Los Dinos featured Selena's brother, Abraham, on bass; he also composed many of Selena's songs. Her sister, Suzette, played drums, and the band's lead guitarist was Chris Pérez, whom Selena married in 1992. The elder Abraham Quintanilla served as manager. Gradually Selena's audiences grew in size, and she began to appear in the large ballrooms that were the central venues of Tejano and northern Mexican musical performances. In 1987 Selena, only 15 years old, won Female Vocalist of the Year and Performer of the Year honors at the annual Tejano Music Awards.

Signed to EMI Latin

Those awards propelled Selena to a major-label contract with the EMI-Latin imprint; her first album for EMI, entitled Selena, was released in 1989. Her contract was reported to be worth six figures, unprecedented in the cottage industry that Tejano music had been up to that time. However, EMI's investment paid off handsomely because by 1995 her recordings had sold an estimated three million copies. The 1993 album Selena Live received a Grammy award for best Mexican American album, and the following year's Amor prohibido reached gold-record levels with sales of a reported 600,000 copies in the United States alone. Selena now performed to arena-sized crowds such as those at Houston's annual Livestock Show and Rodeo.

A sexy image was nothing new in the world of Latin female vocals, but Selena pushed the trend to new extremes. She also quickly mastered a stage presence that embodied American pop and rock while embracing Latin dance, fashion, and musical style. Sometimes she would elicit wild reactions from male fans by tossing undergarments into concert crowds. Some dubbed Selena the Latin Madonna (in reference to the pop vocal star), but there was always a more wholesome side to her persona as well. Selena was noted for spearheading anti-drug efforts, and her demeanor in media appearances off stage was pleasant and idealistic.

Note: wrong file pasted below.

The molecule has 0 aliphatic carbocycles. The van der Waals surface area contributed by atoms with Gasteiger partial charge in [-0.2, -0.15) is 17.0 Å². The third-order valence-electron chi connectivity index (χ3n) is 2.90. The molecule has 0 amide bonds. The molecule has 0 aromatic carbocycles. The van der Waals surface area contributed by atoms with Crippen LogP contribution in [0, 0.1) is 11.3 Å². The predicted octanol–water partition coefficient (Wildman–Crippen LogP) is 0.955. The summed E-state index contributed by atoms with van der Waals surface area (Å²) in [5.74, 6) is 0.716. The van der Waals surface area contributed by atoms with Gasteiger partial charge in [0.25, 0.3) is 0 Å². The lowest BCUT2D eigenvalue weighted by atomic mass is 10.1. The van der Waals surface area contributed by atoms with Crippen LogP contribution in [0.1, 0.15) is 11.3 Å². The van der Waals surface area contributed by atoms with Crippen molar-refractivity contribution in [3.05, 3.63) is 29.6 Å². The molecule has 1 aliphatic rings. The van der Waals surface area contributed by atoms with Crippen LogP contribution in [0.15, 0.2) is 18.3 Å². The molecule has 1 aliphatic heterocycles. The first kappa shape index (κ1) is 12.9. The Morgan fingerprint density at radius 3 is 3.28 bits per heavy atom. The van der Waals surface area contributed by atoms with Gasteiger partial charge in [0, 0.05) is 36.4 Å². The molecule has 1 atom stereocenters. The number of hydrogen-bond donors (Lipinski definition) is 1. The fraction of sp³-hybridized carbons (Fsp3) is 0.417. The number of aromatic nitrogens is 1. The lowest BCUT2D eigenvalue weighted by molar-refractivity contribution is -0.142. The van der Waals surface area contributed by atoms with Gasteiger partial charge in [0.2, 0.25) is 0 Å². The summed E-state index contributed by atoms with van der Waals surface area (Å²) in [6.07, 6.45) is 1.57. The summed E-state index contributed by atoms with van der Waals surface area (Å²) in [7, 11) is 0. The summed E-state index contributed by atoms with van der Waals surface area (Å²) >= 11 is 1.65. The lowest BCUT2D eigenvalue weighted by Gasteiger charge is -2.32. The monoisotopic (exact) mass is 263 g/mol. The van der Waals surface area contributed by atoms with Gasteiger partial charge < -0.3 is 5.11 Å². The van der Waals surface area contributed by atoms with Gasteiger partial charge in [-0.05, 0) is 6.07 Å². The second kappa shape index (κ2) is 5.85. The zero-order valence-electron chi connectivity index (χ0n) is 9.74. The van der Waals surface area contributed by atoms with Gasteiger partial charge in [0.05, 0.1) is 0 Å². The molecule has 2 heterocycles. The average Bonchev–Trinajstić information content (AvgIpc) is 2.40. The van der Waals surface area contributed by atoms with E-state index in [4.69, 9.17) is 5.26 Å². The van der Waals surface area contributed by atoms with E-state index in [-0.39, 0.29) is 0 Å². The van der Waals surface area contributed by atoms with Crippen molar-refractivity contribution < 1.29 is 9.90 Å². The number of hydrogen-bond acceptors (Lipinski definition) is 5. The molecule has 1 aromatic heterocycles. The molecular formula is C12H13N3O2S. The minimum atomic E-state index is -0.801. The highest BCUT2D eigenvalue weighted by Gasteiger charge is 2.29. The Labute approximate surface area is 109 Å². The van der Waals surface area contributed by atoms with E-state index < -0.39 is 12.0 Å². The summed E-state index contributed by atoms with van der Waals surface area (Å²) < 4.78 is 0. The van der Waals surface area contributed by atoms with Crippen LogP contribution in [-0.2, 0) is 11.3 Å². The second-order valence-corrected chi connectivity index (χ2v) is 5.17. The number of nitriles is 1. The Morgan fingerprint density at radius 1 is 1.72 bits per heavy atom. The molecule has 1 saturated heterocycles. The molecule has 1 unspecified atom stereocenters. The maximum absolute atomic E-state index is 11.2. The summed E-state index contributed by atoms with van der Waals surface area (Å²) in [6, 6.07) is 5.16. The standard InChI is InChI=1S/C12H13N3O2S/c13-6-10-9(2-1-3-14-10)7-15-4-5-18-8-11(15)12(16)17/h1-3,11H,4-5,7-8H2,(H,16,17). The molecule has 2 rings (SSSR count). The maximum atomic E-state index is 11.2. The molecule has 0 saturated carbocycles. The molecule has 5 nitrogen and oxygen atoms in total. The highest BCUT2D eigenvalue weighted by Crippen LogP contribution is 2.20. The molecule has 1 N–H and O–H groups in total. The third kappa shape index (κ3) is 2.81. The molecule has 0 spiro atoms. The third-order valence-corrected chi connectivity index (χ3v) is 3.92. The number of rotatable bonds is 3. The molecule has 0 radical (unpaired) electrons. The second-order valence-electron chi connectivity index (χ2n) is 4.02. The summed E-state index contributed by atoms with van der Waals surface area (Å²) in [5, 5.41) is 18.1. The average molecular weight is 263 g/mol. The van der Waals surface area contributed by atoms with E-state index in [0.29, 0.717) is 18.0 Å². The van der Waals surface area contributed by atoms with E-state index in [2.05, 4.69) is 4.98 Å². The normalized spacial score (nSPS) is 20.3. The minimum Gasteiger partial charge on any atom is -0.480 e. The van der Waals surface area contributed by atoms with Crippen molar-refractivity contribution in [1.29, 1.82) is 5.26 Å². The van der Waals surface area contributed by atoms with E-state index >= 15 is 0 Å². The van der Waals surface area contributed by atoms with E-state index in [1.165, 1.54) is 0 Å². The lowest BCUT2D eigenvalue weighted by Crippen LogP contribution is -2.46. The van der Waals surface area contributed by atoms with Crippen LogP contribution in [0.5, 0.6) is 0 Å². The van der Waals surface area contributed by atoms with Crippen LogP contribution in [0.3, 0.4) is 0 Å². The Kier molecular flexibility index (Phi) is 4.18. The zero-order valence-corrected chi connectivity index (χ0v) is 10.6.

Selena's music had enough variety to complement the subtleties of her image-making. Her 1992 album Baila esta Cumbia fused Tejano with the Colombian dance genre of cumbia, which was popular all over the Spanish-speaking Western hemisphere. She was equally at home with sentimental ballads, exuberant traditional dance tunes, and the self-composed 1994 novelty hit “Bidi Bidi Bom Bom.” Sometimes overlooked in discussions of Selena's personal charisma and of her way of connecting with fans was her purely musical creativity; she took Tejano music into new stylistic realms. Her famous "last concert," though technically not her last, at Houston's Astrodome on 2/26/95 is considered by many to be among the most important performances by any Mexican American artists in history. Much has been written analyzing Selena's cultural reach and influence. Among her last recordings was a duet with Talking Heads lead vocalist David Byrne, made for the film Blue in the Face—probably an unthinkable stretch for any other mainstream Latin artist of the day.

In 1995 Selena made film and television appearances and laid plans for the release of Dreaming of You. Partly recorded in English and released in EMI's main product line, the album was considered likely to spark a crossover to the U.S. pop mainstream that would equal or exceed any other achieved by a Hispanic performer. The singer opened a pair of eponymous clothing stores in San Antonio and Corpus Christi, and a Selena-branded clothing line was also in the discussion stages. In charge of these new enterprises was the president of Selena's fan club, Yolanda Saldivar, whom Selena had hired as an executive the previous year. Saldivar's apartment was said to be a miniature Selena shrine, virtually covered with images of the singer.